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Percutaneous Liver Biopsy

A liver biopsy is a procedure to remove a small piece of liver tissue, so it can be examined under a microscope for signs of damage or disease. Your doctor may recommend a liver biopsy if blood tests or imaging techniques suggest you might have a liver problem. A liver biopsy also is used to determine the severity of liver disease. This information helps guide treatment decisions.

The most common type of liver biopsy is called percutaneous liver biopsy. It involves inserting a thin needle through your abdomen into the liver and removing a small piece of tissue. You will be sedated for the procedure. Ultrasound imaging is often used to visualize the liver during insertion of the needle.

What to expect

You will lie on your back with your right hand under your head. You need to stay as still as you can. The physician will find the correct spot for the biopsy needle to be inserted into the liver. This is often done by using ultrasound. You will receive sedating medication during this process. The skin is cleaned, and numbing medicine is injected into the area using a small needle. A small cut is made at spot, and the biopsy needle is inserted. The needle is removed quickly and the small sample of liver tissue is placed in a specimen container and sent to a pathologist for evaluation. A bandage is placed over the insertion site. You will then be moved to the recovery area. Typical time spent in the recovery area after a liver biopsy is 2 to 4 hours, after which you will be sent home to rest. Most people resume their usual activity the day following the test.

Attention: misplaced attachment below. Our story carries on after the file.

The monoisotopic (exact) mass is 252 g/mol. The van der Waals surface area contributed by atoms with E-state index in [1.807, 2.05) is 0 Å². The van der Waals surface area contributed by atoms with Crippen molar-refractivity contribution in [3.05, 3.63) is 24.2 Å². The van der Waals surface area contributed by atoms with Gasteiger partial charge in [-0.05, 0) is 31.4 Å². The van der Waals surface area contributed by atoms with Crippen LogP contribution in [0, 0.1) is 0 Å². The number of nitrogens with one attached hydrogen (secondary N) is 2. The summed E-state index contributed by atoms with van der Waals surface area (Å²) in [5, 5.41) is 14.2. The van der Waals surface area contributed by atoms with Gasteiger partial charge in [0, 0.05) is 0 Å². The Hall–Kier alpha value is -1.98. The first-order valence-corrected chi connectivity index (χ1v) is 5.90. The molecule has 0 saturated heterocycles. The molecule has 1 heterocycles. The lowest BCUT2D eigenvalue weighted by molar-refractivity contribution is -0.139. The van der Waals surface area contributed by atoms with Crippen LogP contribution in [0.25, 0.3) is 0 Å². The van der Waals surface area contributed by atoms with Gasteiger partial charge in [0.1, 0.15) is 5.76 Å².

What can be found

A liver biopsy is used to evaluate for unexplained elevations in blood liver tests as well as abnormalities found during imagining tests, such as abdominal ultrasound or CT scan. A liver biopsy allows the pathologist to determine the amount of inflammation and scar tissue deposition in the liver. This is useful in evaluating conditions such as fatty liver disease / non-alcoholic steatohepatitis “NASH” and viral hepatitis, such as hepatitis C. The liver biopsy can provide information to determine the stage of the disease, can detect cancer or cirrhosis, and can provide prognostic information for a variety of conditions.

How to prepare

Notify your physician of any medications you are taking, particularly medications that affect the bloods ability to clot (“blood thinners”), any medication allergies, and bleeding problems, and if you are pregnant. Medications that affect the bloods ability to clot are usually held for a period before and after the liver biopsy. You will need to fast for the test (nothing to eat after midnight) and sign a consent form prior to the procedure. You will need to arrange to have someone drive you home, as the sedation for the procedure can linger.